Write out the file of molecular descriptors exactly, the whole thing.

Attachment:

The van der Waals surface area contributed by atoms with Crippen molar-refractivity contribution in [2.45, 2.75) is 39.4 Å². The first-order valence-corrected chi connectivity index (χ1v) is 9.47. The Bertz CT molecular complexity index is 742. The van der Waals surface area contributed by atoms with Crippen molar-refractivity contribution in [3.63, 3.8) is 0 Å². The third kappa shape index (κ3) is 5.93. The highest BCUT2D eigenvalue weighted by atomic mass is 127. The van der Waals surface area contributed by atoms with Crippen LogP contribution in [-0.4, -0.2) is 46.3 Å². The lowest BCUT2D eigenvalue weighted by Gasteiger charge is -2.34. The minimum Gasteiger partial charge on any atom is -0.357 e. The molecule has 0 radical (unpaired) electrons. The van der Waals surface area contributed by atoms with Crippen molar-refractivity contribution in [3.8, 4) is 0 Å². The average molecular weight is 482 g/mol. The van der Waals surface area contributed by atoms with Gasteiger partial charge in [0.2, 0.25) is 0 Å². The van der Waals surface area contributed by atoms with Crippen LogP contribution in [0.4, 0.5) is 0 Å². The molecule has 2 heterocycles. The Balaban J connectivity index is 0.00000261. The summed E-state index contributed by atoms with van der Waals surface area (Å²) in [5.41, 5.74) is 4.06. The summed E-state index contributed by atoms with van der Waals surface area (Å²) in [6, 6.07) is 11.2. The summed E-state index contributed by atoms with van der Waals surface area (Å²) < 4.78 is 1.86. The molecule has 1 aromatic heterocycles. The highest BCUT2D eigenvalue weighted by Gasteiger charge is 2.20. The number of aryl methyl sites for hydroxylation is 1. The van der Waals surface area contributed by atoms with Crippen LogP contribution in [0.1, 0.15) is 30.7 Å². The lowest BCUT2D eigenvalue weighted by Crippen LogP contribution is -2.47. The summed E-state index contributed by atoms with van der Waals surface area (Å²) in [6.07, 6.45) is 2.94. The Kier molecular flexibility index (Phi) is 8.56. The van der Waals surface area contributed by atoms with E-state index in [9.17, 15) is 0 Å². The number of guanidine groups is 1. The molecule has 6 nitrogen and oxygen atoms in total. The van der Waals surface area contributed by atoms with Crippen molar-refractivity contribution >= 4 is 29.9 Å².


The van der Waals surface area contributed by atoms with Crippen molar-refractivity contribution in [2.45, 2.75) is 39.4 Å². The first-order valence-corrected chi connectivity index (χ1v) is 9.47. The Bertz CT molecular complexity index is 742. The van der Waals surface area contributed by atoms with Crippen molar-refractivity contribution in [3.63, 3.8) is 0 Å². The third kappa shape index (κ3) is 5.93. The highest BCUT2D eigenvalue weighted by atomic mass is 127. The van der Waals surface area contributed by atoms with Crippen LogP contribution in [-0.4, -0.2) is 46.3 Å². The lowest BCUT2D eigenvalue weighted by Gasteiger charge is -2.34. The minimum Gasteiger partial charge on any atom is -0.357 e. The molecule has 0 radical (unpaired) electrons. The van der Waals surface area contributed by atoms with Crippen molar-refractivity contribution in [3.8, 4) is 0 Å². The average molecular weight is 482 g/mol. The van der Waals surface area contributed by atoms with Gasteiger partial charge in [0.2, 0.25) is 0 Å². The van der Waals surface area contributed by atoms with Crippen LogP contribution in [0.4, 0.5) is 0 Å². The molecule has 2 heterocycles. The Balaban J connectivity index is 0.00000261. The summed E-state index contributed by atoms with van der Waals surface area (Å²) in [5.41, 5.74) is 4.06. The summed E-state index contributed by atoms with van der Waals surface area (Å²) in [6, 6.07) is 11.2. The summed E-state index contributed by atoms with van der Waals surface area (Å²) < 4.78 is 1.86. The molecule has 1 aromatic heterocycles. The highest BCUT2D eigenvalue weighted by Gasteiger charge is 2.20. The number of aryl methyl sites for hydroxylation is 1. The van der Waals surface area contributed by atoms with Crippen LogP contribution in [0.1, 0.15) is 30.7 Å². The lowest BCUT2D eigenvalue weighted by Crippen LogP contribution is -2.47. The summed E-state index contributed by atoms with van der Waals surface area (Å²) in [6.07, 6.45) is 2.94. The Kier molecular flexibility index (Phi) is 8.56. The van der Waals surface area contributed by atoms with E-state index in [9.17, 15) is 0 Å². The number of guanidine groups is 1. The molecule has 6 nitrogen and oxygen atoms in total. The van der Waals surface area contributed by atoms with Crippen molar-refractivity contribution >= 4 is 29.9 Å².